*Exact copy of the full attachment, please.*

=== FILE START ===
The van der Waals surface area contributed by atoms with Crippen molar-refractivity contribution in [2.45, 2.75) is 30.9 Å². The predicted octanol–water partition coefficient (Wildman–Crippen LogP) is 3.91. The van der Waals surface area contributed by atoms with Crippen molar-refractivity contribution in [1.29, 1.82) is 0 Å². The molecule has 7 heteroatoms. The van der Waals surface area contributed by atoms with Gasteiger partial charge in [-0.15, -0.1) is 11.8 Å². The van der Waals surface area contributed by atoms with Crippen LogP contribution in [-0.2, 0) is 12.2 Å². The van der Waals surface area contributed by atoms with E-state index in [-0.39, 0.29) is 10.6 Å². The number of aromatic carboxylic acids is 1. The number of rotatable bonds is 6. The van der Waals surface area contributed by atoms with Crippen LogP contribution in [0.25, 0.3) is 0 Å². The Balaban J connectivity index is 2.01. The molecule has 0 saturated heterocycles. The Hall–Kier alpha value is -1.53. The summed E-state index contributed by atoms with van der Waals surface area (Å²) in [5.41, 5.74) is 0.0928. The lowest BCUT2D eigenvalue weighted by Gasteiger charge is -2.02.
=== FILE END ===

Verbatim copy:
The van der Waals surface area contributed by atoms with Crippen molar-refractivity contribution in [2.45, 2.75) is 30.9 Å². The predicted octanol–water partition coefficient (Wildman–Crippen LogP) is 3.91. The van der Waals surface area contributed by atoms with Crippen molar-refractivity contribution in [1.29, 1.82) is 0 Å². The molecule has 7 heteroatoms. The van der Waals surface area contributed by atoms with Gasteiger partial charge in [-0.15, -0.1) is 11.8 Å². The van der Waals surface area contributed by atoms with Crippen LogP contribution in [-0.2, 0) is 12.2 Å². The van der Waals surface area contributed by atoms with E-state index in [-0.39, 0.29) is 10.6 Å². The number of aromatic carboxylic acids is 1. The number of rotatable bonds is 6. The van der Waals surface area contributed by atoms with Crippen LogP contribution in [0.25, 0.3) is 0 Å². The Balaban J connectivity index is 2.01. The molecule has 0 saturated heterocycles. The Hall–Kier alpha value is -1.53. The summed E-state index contributed by atoms with van der Waals surface area (Å²) in [5.41, 5.74) is 0.0928. The lowest BCUT2D eigenvalue weighted by Gasteiger charge is -2.02.